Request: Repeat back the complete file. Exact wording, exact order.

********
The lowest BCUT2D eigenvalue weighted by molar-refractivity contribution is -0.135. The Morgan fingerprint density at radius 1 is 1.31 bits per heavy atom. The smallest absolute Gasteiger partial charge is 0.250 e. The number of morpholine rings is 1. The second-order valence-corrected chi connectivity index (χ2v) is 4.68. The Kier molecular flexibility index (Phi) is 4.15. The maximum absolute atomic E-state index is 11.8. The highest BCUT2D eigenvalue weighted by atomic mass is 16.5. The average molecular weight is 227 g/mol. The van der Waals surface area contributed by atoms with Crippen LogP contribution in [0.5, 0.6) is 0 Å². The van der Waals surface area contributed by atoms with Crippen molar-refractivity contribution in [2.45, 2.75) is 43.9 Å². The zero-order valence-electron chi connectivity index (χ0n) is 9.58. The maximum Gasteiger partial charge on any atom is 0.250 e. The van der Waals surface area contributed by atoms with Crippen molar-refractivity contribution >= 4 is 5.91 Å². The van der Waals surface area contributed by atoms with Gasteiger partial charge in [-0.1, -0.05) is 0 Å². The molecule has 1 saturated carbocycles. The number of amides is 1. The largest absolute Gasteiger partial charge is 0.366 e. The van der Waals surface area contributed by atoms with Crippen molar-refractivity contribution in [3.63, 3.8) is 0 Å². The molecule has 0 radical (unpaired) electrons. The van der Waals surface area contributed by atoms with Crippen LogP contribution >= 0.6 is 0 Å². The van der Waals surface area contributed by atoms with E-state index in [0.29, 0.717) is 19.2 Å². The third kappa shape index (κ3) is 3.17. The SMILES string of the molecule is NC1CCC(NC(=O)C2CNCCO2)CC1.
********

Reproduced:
The lowest BCUT2D eigenvalue weighted by molar-refractivity contribution is -0.135. The Morgan fingerprint density at radius 1 is 1.31 bits per heavy atom. The smallest absolute Gasteiger partial charge is 0.250 e. The number of morpholine rings is 1. The second-order valence-corrected chi connectivity index (χ2v) is 4.68. The Kier molecular flexibility index (Phi) is 4.15. The maximum absolute atomic E-state index is 11.8. The highest BCUT2D eigenvalue weighted by atomic mass is 16.5. The average molecular weight is 227 g/mol. The van der Waals surface area contributed by atoms with Crippen LogP contribution in [0.5, 0.6) is 0 Å². The van der Waals surface area contributed by atoms with Crippen molar-refractivity contribution in [2.45, 2.75) is 43.9 Å². The zero-order valence-electron chi connectivity index (χ0n) is 9.58. The maximum Gasteiger partial charge on any atom is 0.250 e. The van der Waals surface area contributed by atoms with Crippen molar-refractivity contribution >= 4 is 5.91 Å². The van der Waals surface area contributed by atoms with Gasteiger partial charge in [-0.1, -0.05) is 0 Å². The molecule has 1 saturated carbocycles. The number of amides is 1. The largest absolute Gasteiger partial charge is 0.366 e. The van der Waals surface area contributed by atoms with Crippen molar-refractivity contribution in [3.63, 3.8) is 0 Å². The molecule has 0 radical (unpaired) electrons. The van der Waals surface area contributed by atoms with Crippen LogP contribution >= 0.6 is 0 Å². The van der Waals surface area contributed by atoms with E-state index in [0.29, 0.717) is 19.2 Å². The third kappa shape index (κ3) is 3.17. The SMILES string of the molecule is NC1CCC(NC(=O)C2CNCCO2)CC1.